The fabrication of aluminium: carbon nanotube metal matrix composites

Powell, Adam R (2014). The fabrication of aluminium: carbon nanotube metal matrix composites. University of Birmingham. M.Phil.


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A range of multi-walled carbon nanotubes of various purities were used to produce aluminium-carbon nanotube metal matrix composite specimens. Composite preform powders were prepared by multi-axial mixing, known as turbula mixing, for 8 hours and high energy ball milling for I hour and for 4 hours. Composite specimens were then prepared using numerous techniques: cold compaction, sintering and casting. Equal Channel Angular Pressing (ECAP) was also used to fabricate composite specimens. Specimens from all methods were tested for density and hardness. They were also examined using scanning electron microscopy. It was found that high grade carbon nanotubes produced the best density and hardness properties, and that high energy ball milling was superior to turbula mixing for preparation of composite preforms. Ball milling for 4 hours produced the most consistent composite properties. Equal Channel Angular Pressing (ECAP) was found to produce a consistent improvement in both hardness and density of composite samples compared to cold compaction. Results from sintered specimens showed further improvement and these specimens showed the highest hardness and most densification of all samples investigated in this report. An attempt was made to produce cast composite specimens. Composite castings did not achieve comparable properties to other processing techniques.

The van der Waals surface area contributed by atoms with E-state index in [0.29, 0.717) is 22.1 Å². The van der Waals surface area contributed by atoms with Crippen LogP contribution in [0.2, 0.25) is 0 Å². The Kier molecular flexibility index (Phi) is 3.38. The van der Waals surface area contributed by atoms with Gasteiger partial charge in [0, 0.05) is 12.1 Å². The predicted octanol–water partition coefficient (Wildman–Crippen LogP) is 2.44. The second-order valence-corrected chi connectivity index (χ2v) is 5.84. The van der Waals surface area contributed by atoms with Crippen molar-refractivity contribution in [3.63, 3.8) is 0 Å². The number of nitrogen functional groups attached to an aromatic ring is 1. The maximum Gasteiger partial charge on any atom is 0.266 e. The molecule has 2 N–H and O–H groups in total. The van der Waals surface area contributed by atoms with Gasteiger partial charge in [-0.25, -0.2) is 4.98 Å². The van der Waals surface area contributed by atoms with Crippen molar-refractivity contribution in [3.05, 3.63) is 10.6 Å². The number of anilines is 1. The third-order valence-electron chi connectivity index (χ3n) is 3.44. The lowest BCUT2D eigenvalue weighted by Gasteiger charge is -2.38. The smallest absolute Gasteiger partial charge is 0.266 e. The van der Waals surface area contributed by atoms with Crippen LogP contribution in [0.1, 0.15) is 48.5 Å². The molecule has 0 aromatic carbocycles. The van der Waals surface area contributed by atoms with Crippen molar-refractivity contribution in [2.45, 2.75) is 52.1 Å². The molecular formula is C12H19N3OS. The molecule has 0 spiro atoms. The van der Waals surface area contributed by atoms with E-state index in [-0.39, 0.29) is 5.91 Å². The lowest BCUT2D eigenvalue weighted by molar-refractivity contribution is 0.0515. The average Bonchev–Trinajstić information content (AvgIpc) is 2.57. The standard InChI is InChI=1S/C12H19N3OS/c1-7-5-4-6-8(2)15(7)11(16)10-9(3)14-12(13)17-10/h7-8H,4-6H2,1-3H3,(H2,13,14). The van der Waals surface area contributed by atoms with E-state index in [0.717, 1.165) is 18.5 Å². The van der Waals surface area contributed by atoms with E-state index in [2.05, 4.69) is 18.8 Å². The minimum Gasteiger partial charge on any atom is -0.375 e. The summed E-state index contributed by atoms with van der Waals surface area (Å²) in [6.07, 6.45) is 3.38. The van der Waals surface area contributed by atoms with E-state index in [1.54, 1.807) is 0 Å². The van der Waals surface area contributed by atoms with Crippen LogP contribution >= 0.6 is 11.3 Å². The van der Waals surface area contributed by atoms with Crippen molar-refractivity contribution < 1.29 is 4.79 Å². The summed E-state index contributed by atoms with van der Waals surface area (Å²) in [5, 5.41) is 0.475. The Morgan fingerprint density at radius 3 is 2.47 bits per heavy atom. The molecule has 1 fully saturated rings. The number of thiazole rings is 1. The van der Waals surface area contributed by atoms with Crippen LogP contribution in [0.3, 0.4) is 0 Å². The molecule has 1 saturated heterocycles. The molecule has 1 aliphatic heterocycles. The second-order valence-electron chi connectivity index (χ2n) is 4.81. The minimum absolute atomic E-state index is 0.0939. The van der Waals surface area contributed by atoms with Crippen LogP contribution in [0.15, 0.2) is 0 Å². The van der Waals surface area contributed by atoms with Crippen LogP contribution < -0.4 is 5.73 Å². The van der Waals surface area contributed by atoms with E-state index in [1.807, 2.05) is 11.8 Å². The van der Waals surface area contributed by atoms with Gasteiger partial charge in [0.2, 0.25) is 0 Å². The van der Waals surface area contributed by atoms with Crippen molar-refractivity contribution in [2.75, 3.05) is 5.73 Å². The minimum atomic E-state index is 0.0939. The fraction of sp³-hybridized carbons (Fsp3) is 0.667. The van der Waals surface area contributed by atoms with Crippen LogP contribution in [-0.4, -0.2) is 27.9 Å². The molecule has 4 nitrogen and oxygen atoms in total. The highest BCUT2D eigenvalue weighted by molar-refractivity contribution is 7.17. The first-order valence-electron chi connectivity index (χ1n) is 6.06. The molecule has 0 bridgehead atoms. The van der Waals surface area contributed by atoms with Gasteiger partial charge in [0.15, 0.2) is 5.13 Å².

Type of Work: Thesis (Masters by Research > M.Phil.)
Award Type: Masters by Research > M.Phil.
College/Faculty: Colleges (2008 onwards) > College of Engineering & Physical Sciences
School or Department: School of Metallurgy and Materials
Funders: None/not applicable
Subjects: T Technology > TN Mining engineering. Metallurgy


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